In 1993, Jimmy Ward presented an idea to his friend Malcolm Burgis, owner of The Windjammer: Ward wanted to produce a play at the Isle of Palms rock club during the slow winter months. While Burgis was skeptical at first, Ward convinced him and got the green light to put on The Last Meeting of the Knights of the White Magnolia by Preston Jones. Excited about the project, Ward advertised auditions for the play. But no one showed up, so Ward got a few of his friends to fill the roles. Despite their initial protestations that the play would not be well-received, opening night was packed. The Crabpot Players was born.
"I did the play at The Windjammer on a lark," says Ward. "I had no idea we'd be around for more than 20 years." Now in its 22nd season, the company is shifting from its roots as a community theater to a professional one.
The company is a labor of love for Ward — he's invested significant amounts of time and money in the theater, all while maintaining a CPA business and serving on the Isle of Palms City Council. In order to run a theater company on top of all that, a community theater model reliant on volunteers made the most sense.
But now Ward has decided to start producing professional plays — in other words, using experienced actors and directors, all of whom are paid professionals.
"Charleston audiences are getting more sophisticated, so we've really stepped up our game," he says. The company's first professional venture was the recent production Hogs, a script written by PURE Theatre co-founder Rodney Lee Rogers and directed by R. W. Smith, who's been a PURE Core Ensemble member since 2004. The play, which features a minimal set and a multimedia aspect, takes a more contemporary approach to theater — it's a modern-day, loose adaptation of Henrik Ibsen's An Enemy of the People, and uses projections of hogs and pig farms by Miles Boinest to help tell the story.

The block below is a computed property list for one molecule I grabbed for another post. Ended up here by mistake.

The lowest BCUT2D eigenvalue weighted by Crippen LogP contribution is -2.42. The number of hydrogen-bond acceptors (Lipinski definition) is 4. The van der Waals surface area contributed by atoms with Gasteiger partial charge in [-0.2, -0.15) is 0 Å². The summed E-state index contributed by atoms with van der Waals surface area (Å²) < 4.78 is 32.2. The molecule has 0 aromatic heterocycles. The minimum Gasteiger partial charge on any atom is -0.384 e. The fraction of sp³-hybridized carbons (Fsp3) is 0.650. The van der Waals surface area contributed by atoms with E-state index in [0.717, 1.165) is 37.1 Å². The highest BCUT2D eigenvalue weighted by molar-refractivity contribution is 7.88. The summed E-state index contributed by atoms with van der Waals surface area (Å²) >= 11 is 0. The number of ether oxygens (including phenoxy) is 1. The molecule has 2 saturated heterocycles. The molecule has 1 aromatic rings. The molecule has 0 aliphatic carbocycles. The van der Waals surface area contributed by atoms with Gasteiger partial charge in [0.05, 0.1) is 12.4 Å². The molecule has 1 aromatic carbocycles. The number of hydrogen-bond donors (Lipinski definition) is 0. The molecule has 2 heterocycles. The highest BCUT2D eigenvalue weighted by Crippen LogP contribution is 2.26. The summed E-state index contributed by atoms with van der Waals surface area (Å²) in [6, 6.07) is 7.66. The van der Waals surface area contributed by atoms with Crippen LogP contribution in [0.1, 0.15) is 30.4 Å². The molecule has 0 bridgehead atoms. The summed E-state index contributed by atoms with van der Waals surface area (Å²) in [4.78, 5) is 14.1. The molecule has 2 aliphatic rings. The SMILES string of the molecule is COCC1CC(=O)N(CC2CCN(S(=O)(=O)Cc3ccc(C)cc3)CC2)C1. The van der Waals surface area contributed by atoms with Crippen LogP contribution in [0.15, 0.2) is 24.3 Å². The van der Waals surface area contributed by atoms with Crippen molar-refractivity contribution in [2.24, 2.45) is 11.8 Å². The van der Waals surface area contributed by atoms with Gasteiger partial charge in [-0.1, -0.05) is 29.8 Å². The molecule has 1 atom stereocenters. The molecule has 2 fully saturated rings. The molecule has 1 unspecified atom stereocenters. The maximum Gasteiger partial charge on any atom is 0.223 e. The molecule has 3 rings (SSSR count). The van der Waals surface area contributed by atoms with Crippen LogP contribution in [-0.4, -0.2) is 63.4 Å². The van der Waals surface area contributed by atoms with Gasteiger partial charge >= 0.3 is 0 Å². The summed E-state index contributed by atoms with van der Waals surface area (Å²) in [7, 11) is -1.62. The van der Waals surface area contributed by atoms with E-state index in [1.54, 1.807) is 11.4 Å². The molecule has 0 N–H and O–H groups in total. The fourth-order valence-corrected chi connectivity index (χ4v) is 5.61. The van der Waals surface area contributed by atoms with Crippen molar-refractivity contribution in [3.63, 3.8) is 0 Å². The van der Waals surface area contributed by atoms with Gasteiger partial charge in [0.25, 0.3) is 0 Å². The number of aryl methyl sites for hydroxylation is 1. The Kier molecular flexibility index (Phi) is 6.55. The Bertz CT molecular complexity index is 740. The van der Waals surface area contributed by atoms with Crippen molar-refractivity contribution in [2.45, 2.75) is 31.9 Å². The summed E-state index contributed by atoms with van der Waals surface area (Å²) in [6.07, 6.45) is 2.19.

And this move to more complicated productions with more experienced players is one that Ward is embracing. "Some of the productions we've done were not up to standards I could tolerate," he says. He acknowledges that community theater is important — and the Crabpot Players will still be offering some community programs — but Ward is enjoying the professional switch.
Their next production is the Tony-nominated musical [title of show] — and yes, that's the actual title of the show — directed by Chelsea DeRoché. It opens May 29.
Though relatively new to Charleston, DeRoché has already been involved with the Crabpot Players as an actress — she performed in the one-act play April 45th in January. She suggested [title of show] to Ward, and he happily agreed.
"[title of show] is such a powerful show," says DeRoché. The musical tells the story of two aspiring playwrights who have three weeks to whip up a musical for an upcoming juried musical festival. After being chosen by the festival for a Broadway run, the playwrights and the friends they've cast in the musical learn what it's like to sell their souls. According to DeRoché, the musical is remarkable in that its set is fairly small and that it takes place in one act.
DeRoché is also excited to work with professional actors. "The difference [between community and professional] is talent. With professional productions, you have people who are dedicated to theater," she says. Such actors are likely to have academic training and more experience than community theater participants, and the result, according to DeRoché, is a "great end product for the audience."
It's also fitting that [title of show] comes at this time in the Crabpot Players' evolution. The musical focuses on great acting and writing, offering the message that great theater really is a labor of love. The friends in [title of show] hastily throw together a play due to their shared love of theater; Crabpot Players originated in a similar fashion, and it continues to thrive more than 20 years later.